SOMETHING MONUMENTAL HAPPENED on August 25 in California water management that received almost no media attention: It became official policy to reconnect the state’s major rivers with their floodplains.

The action by the Central Valley Flood Protection Board, an obscure panel appointed by the governor, clears the way for the state to embrace projects that allow floods to recharge groundwater. This could include projects like breaching levees, building setback levees and creating flood bypass structures so rivers can inundate historic floodplains for the first time in a century.

In short, it means rivers must no longer be confined within levees as a standard practice.

The result could be not only reduced flood risk, but reviving severely depleted groundwater aquifers, restoring wildlife habitat and improving the capabilities of existing water storage reservoirs.

The state calls these “multibenefit” flood-control projects, said Mike Mierzwa, chief of the office of flood planning at the California Department of Water Resources. They’re a major focus of the Central Valley Flood Protection Plan, a massive policy document the board adopted at its August 25 meeting.
Read More

Wednesday, December 27, 2017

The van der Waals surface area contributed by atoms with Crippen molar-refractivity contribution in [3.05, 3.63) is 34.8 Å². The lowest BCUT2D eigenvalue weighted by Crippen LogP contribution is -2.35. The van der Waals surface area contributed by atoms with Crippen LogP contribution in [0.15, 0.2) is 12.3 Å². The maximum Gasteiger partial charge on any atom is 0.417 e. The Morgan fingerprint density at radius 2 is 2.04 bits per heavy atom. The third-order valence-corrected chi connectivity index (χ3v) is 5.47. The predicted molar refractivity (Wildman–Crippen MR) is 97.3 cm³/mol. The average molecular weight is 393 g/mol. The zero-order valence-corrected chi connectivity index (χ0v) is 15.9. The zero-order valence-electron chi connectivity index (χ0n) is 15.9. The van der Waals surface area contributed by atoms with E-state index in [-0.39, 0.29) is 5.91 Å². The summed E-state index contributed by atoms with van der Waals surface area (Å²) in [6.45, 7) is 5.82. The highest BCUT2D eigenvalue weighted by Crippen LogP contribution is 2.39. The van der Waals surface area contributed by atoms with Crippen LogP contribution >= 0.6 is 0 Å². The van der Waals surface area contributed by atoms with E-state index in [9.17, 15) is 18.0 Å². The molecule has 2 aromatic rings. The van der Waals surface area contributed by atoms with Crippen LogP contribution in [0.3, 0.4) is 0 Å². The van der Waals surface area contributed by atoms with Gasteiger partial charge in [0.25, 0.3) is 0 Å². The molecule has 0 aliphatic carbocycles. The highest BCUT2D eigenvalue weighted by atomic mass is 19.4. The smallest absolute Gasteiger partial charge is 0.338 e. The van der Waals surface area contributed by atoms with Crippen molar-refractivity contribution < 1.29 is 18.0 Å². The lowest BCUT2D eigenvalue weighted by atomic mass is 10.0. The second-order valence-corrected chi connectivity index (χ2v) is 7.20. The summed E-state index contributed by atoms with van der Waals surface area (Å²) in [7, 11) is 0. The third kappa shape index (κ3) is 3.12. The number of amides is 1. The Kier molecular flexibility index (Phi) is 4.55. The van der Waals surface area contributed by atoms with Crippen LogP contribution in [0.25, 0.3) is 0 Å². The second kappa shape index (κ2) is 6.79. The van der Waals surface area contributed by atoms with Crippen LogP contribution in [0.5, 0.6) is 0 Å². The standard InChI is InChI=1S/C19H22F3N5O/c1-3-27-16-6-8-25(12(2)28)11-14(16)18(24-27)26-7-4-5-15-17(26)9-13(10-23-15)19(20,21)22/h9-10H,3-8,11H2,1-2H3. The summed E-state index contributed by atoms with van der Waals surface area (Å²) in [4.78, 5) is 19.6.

Three extremes in 2016 'not ... possible' without human warming

Three extremes in 2016 'not ... possible' without human warming » Yale Climate Connections

For the first time, an annual report issued by the American Meteorological Society has found that the extreme magnitudes of three weather events in 2016 “was not possible without the influence of human-caused climate change.”

Explaining Extreme Events of 2016 from a Climate Perspective, published as a supplement to the Bulletin of the American Meteorological Society (BAMS), is AMS’s sixth annual report on extreme weather events. It was officially released and presented on December 13 at the American Geophysical Union’s fall meeting in New Orleans.

The report includes 27 peer-reviewed scientific papers. Authors of those papers examined 21 different extreme weather events around the globe in 2016 – including wildfires in North America and Australia, droughts in South Africa and Brazil, cold snaps in Eastern China, and an anomalous body of warm water in the Pacific Ocean.

Two-thirds of papers found human-caused influence
Of the 27 papers presented in the AMS annual report, 18 found that anthropogenic, or human-caused, climate change influenced the event they studied. But three papers in particular concluded that the extremes of three of the events they examined would not have happened in the absence of that human-caused climate change. More